Click here to return to the Indeed Leadership Connect home page.

NOTE: The following was adapted from the July and August 2020 Leadership Connect newsletters, with additional content added.

In the wake of recent #BLM protests, how do you re-engage Black and other minority employees in your company’s anti-racism efforts, given how emotionally drained these employees often feel these days?

It was an important question posed by a participant in our first Leadership Connect virtual roundtable, held July 23, 2020. Indeed’s LaFawn Davis (who was VP of DI&B at the time) was on hand to share her experiences and best practices and to answer questions. LaFawn’s response to that question was especially powerful and insightful.

“We can’t rely on our Black employees to educate everyone else about racism,” LaFawn explained. “They didn’t create systemic racism, and it’s not on them to try and fix it within their company. They can’t. They’re exhausted. Show them you’re taking on the burden of education and self-exploration, that you’re sincerely looking at the systems in your company and how you can dismantle bias and barriers. When you show them the hard work you’re doing, then you’ll start to see them re-engage.”

LaFawn added that Black Inclusion Resource Groups (IRGs) “are there to help, but they aren’t ‘The Help.’”

Some other insights and strategies LaFawn shared include: 

  • Don’t ignore what’s happening (with #BLM protests). “Acknowledge the pain of employees because...they’re so affected by what happens around them. It’s affecting their morale, engagement, capacity, their sense of belonging, their productivity.”
  • Be patient and empathetic. “If there’s a particular marginalized community that’s experiencing great trauma, and that’s what they’re holding every day, there’s less capacity for them to be high-performing, to be innovative and to push against the status quo.” 
  • Focus on long-term systemic change. “We have #BLM on the street and on billboards. We have CEOs making lots of supportive statements. But all of these aren’t actually about long-term systemic change. Those things are great and employees are asking for them. But without the action to make change, it’s performative. So we really want to focus on things that will take us out of this moment and make sure we’re part of the movement.”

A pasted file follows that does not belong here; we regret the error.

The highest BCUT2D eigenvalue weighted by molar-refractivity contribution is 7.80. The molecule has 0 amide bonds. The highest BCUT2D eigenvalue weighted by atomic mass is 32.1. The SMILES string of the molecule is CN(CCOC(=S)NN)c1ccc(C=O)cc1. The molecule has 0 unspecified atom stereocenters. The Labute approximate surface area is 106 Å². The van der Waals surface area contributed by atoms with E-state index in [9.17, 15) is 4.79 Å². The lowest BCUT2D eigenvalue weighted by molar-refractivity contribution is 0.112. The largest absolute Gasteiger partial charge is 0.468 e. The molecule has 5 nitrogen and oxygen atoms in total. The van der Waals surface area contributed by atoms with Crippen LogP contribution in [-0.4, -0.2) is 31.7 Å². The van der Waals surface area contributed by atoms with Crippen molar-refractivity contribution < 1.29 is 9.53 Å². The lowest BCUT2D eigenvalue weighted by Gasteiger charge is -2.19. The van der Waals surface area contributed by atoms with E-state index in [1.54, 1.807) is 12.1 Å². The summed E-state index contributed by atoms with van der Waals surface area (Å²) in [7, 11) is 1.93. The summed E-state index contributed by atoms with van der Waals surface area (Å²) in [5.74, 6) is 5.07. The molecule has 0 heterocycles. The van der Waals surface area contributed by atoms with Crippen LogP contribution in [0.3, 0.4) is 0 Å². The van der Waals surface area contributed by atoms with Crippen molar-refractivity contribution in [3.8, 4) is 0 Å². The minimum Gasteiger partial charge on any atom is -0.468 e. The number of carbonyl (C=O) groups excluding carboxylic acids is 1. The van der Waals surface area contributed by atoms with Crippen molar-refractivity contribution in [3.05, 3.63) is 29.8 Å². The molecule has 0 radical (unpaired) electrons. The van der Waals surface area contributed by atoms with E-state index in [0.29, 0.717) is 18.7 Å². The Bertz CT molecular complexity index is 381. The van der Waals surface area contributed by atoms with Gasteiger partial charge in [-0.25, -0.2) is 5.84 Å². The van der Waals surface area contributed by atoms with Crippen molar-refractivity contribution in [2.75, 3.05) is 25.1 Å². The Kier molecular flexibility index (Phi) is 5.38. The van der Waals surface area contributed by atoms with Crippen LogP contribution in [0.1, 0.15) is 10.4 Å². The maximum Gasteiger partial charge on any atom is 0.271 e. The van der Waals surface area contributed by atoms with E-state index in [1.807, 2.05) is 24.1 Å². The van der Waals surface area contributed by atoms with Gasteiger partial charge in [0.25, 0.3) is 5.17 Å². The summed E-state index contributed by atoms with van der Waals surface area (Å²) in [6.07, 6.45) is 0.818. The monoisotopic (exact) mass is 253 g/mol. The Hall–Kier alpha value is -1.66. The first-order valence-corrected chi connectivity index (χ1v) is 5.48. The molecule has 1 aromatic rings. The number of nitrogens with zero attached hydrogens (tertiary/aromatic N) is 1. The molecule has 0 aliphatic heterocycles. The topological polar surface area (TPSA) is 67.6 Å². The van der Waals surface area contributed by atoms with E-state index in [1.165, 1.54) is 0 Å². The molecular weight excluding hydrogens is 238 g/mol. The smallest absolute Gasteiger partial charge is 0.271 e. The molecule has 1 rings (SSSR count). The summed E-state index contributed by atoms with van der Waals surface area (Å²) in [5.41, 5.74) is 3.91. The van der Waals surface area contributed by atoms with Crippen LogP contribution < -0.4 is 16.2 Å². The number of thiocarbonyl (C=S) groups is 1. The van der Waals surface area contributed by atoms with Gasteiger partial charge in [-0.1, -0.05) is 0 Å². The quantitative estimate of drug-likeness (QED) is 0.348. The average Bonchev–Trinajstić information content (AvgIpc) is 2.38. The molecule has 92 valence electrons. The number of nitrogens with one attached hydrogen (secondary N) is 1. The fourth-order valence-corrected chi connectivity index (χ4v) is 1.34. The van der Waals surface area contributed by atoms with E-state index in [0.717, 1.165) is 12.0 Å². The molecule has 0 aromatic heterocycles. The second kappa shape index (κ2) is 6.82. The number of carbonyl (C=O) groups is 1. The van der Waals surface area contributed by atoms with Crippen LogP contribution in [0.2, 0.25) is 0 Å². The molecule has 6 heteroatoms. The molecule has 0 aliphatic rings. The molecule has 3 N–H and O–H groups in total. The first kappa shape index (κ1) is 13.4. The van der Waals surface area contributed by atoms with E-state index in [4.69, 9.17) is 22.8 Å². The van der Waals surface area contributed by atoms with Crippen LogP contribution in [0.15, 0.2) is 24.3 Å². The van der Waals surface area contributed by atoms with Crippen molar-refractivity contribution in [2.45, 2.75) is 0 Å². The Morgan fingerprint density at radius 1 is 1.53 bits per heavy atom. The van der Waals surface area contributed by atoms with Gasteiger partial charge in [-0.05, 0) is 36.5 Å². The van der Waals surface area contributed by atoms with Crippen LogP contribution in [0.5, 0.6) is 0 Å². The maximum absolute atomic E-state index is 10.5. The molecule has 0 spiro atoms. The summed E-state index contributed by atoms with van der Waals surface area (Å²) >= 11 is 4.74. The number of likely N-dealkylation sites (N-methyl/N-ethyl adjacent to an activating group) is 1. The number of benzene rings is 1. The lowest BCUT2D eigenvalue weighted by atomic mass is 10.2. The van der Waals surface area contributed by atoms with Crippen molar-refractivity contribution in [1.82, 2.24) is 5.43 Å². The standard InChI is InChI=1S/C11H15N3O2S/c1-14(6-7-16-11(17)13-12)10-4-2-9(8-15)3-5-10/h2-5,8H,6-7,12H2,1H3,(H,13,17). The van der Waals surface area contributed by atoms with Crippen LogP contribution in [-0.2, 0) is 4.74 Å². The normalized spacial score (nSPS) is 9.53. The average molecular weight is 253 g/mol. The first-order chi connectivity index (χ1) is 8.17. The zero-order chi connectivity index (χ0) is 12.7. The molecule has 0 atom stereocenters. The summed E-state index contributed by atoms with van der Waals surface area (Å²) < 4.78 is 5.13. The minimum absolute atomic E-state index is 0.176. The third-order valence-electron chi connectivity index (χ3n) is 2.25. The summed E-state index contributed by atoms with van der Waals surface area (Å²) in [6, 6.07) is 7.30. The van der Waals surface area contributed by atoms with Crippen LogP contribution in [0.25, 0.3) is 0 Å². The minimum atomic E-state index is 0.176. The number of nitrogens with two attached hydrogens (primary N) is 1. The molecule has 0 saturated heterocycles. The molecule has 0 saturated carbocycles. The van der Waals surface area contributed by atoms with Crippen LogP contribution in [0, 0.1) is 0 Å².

LaFawn also shared her three pillars of change: 

  1. Remove bias and barriers. “Look at your systems that have been created to make sure they’re not rife with bias. The way you attract and recruit employees, the way you grow and retain employees, your promotion and performance review processes, the way employee feedback is given — are you looking at all of these things to make sure they’re equitable? Are you actually moving people around the company, giving opportunities in an equitable way?”

    Equity should be the end state. “It’s where we all want to get to. But we’re not all starting at the same place. Privilege and power dynamics get in the way of equity. So it’s important to dismantle the myth of meritocracy and look inside your systems to make sure they’re truly equitable.”
  1. Build inclusive teams and products. “On the team side, it’s an employee’s day to day experience that matters. Their managers have to be a big part of setting the culture of inclusion and belonging on their teams. If they have a wonderful company, that's great. But if on their team they’re feeling that sense of belonging or psychologically safe, it's actually more important.”

    Building inclusive products is around accessibility. “When you solve for accessibility, you solve for everyone. Building your products in a way that makes them available to everyone and serves the communities in which you operate is the goal.” 
  1. Cultivate a sense of belonging. “Have you ever felt you shouldn’t go into a room because no one there looks like you? Sit with that feeling, that discomfort, because that’s what marginalized communities feel every single day.”

    We all have something in common. “That’s what belonging is all about. It's not about being surrounded by people who look like you. It's about being surrounded by people who are connected to you in some way. It’s about creating spaces for connections beyond just what we look like or where we come from, but all those other pieces that make us align. IRGs are a good way to create those spaces for connections.”

It’s not just about diverse hiring

In conclusion, LaFawn advised: 

“Over the past 15 years I've seen an evolution. Initially, companies really focused on diversity, which was about having a certain percentage of a certain demographic in their workforce. They quickly saw that it didn't work. Because you can spend millions on hiring more diverse talent. And they will walk in and walk right out the door about a year and a half later. Because if you don't focus on creating the environment in which they can thrive, why would they stay?” 

How to avoid virtual signaling

Separately, LaFawn also shared her take on virtual signaling — what it is, and how employers can avoid it:   

“The term virtue signaling is used when someone is trying to win praise for showing support for a social cause without actually doing anything meaningful to advance it.” 

LaFawn added: “Employers can avoid virtue signaling by examining the actions –– not just the words –– that they take around anti-racism. Are you saying/doing something because everyone else is? Are you more concerned about the optics of your brand, or are you committed to real work around anti-racism? Are you being performative (as in posting a message of support only after you've been called out for focusing on yourself or your brand instead of the people who are marginalized)? Or are you being authentic by making systemic changes, examining privilege/power dynamics and doing anti-racism work?”